If so, you’re not doing anything wrong! The best time to make change is when making a change will improve your quality of life. Being more aware of the choices you make provides opportunities to make small changes if you wish to. Remember to be compassionate with yourself and take a problem-solving approach. Don’t have reusable bags when you need them? Try keeping them in your car or on a hook by the door. Or try a reusable bag that you can keep in your purse, backpack or laptop case.

If you find that you don’t have a habit of being mindful throughout the day (and that’s okay! You have a lot of things to do!) one alternative is to sit quietly for a few minutes at the end of the day to reflect. It may help to have a pen and paper to jot down ideas. What did you do today? Were there parts of your day when you said “yes” to stuff without noticing it? Or are you slowly releasing things in your life that no longer serve you?

Habit, habit, habit

Most of our behavior is habitual. Some of our habits come from childhood and are so deeply ingrained we don’t notice them. As you practice mindfulness throughout the day or during a time of reflection, consider your habits. Which habits serve you well? Which hold you back and limit your growth?

  • Perhaps you notice a pattern of taking a walk in the evening to listen to your favorite podcast. This makes you feel energized and engaged. Great!
  • Perhaps you notice a pattern of logging on to Facebook, then losing track of time. Suddenly, you notice (as you scroll through a high school acquaintance’s vacation photos) it’s been 30 minutes. Do you mentally berate yourself? Do you feel unhappy because those vacation photos look nicer than yours? These are opportunities to notice your thoughts and feelings as you engage in habitual activities.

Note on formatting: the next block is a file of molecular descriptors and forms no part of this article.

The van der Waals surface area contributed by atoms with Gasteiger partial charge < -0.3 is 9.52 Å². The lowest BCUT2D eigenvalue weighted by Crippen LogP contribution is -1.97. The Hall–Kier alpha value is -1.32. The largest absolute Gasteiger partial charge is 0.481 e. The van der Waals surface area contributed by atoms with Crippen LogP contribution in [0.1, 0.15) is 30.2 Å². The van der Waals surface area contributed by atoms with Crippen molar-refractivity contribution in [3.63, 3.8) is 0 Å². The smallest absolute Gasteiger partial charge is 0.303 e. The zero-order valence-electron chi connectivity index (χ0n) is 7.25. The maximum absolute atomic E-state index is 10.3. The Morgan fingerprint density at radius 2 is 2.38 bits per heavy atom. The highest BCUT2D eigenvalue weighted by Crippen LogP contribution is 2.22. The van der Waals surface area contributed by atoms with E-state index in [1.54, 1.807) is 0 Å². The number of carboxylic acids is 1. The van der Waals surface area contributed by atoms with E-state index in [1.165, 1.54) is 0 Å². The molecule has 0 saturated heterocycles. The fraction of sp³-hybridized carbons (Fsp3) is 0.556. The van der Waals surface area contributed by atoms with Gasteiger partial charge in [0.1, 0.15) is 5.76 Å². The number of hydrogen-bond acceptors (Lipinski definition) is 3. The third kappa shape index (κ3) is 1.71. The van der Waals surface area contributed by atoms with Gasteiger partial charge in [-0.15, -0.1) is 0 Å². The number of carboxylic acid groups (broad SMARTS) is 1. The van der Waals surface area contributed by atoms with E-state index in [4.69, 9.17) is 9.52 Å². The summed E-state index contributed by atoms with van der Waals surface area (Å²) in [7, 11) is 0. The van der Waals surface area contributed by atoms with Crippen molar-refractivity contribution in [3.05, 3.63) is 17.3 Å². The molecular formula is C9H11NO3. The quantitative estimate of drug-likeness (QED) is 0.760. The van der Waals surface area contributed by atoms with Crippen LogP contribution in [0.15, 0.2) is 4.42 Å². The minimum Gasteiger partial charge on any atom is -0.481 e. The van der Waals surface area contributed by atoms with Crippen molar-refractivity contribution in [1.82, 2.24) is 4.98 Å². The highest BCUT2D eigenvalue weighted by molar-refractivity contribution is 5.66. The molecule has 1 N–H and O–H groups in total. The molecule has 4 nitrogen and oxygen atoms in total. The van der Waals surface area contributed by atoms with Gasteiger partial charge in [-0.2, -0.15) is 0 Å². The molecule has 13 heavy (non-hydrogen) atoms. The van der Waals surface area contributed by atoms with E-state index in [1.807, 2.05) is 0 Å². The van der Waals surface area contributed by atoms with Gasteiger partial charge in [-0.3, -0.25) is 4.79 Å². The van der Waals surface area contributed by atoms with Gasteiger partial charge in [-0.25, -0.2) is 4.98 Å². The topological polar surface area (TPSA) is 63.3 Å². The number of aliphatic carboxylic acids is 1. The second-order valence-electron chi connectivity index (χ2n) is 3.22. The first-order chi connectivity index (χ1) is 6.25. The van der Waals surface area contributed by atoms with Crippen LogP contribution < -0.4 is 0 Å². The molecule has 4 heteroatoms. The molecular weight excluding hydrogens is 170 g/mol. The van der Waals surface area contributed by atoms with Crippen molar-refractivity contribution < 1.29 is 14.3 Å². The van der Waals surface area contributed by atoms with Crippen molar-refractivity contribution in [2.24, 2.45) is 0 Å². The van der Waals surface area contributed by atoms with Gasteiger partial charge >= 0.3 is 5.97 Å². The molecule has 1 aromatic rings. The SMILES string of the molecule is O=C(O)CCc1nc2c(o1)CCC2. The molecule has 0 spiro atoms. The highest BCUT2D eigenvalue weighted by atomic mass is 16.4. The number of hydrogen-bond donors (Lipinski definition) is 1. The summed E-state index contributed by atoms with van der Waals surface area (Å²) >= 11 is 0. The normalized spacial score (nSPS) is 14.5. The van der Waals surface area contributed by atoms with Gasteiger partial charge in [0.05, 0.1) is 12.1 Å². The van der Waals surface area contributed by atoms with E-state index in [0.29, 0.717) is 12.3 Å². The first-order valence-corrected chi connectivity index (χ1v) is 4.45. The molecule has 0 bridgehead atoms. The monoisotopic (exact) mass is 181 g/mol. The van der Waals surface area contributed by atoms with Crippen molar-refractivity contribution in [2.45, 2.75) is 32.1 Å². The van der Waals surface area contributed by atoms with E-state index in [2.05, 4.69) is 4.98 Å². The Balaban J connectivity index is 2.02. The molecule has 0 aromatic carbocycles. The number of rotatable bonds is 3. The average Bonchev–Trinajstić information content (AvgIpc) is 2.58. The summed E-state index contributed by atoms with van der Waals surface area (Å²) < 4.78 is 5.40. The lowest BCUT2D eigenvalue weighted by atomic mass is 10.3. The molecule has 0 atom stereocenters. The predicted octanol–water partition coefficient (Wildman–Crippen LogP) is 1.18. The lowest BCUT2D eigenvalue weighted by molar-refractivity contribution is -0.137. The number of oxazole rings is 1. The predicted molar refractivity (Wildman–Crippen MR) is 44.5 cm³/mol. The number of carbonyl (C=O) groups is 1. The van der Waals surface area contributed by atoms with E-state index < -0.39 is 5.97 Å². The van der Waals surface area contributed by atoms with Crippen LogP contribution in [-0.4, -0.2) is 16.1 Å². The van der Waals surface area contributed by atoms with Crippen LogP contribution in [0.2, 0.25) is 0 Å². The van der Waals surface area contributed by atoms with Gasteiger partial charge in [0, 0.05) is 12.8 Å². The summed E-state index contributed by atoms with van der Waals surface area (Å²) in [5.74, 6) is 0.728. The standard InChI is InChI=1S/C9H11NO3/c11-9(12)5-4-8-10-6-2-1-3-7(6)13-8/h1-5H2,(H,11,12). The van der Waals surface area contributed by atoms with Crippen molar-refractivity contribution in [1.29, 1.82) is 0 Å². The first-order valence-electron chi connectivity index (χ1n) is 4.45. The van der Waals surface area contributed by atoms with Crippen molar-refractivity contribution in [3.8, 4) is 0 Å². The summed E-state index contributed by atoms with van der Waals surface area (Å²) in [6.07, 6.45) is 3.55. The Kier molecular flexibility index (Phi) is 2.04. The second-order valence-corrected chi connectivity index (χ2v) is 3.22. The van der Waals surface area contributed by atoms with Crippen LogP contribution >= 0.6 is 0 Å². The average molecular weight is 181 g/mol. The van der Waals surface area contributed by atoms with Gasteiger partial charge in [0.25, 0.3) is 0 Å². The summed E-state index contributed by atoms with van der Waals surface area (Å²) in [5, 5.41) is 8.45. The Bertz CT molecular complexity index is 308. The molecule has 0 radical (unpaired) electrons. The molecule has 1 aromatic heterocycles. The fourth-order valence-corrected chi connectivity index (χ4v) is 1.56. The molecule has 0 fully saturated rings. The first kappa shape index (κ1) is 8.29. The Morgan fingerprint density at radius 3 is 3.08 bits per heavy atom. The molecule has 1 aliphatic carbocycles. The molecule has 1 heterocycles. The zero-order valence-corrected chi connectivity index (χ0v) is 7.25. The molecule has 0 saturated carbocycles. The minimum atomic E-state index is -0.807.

You may discover a habit around stuff that you wish to modify or change. For example, perhaps you notice a habit of always saying yes when offered something for free. Whether it’s a complimentary cup of coffee in a styrofoam mug, or a free bag of swag at an event, or even a free pen, many of us feel a rush when we get free stuff. But often times we don’t need the free items, and they become clutter in our homes.

The tortoise approach to changing your habits

It takes at least 21-30 days to change a habit – often longer. And it’s normal to slip up at first! The goal is not perfection, but modest change. Remember the story of the tortoise and the hare? Slow and steady like the tortoise is the the best approach for changing habits.

Commit to practicing your new habit for a week and then assess how it feels. Download our free Mastering a New Habit chart to assist you in meeting your goals, and remember that changing habits can feel awkward at times. You may catch yourself saying yes to something free or single-use, then have to go back and say, “actually, no thank you.” Being aware of your habitual behaviors and making these course corrections is how non-productive habits change.

You may find yourself starting to notice the barrage of marketing that you are subject to without always being aware of it. As you mindfully refuse free products, you’ll start realizing how much free stuff is around us! This level of awareness allows you to claim your power to make choices based on your values and needs – not those of marketing professionals. 

What free stuff are you ready to let go? What’s the hardest habit you want to change? Let us know in the comments!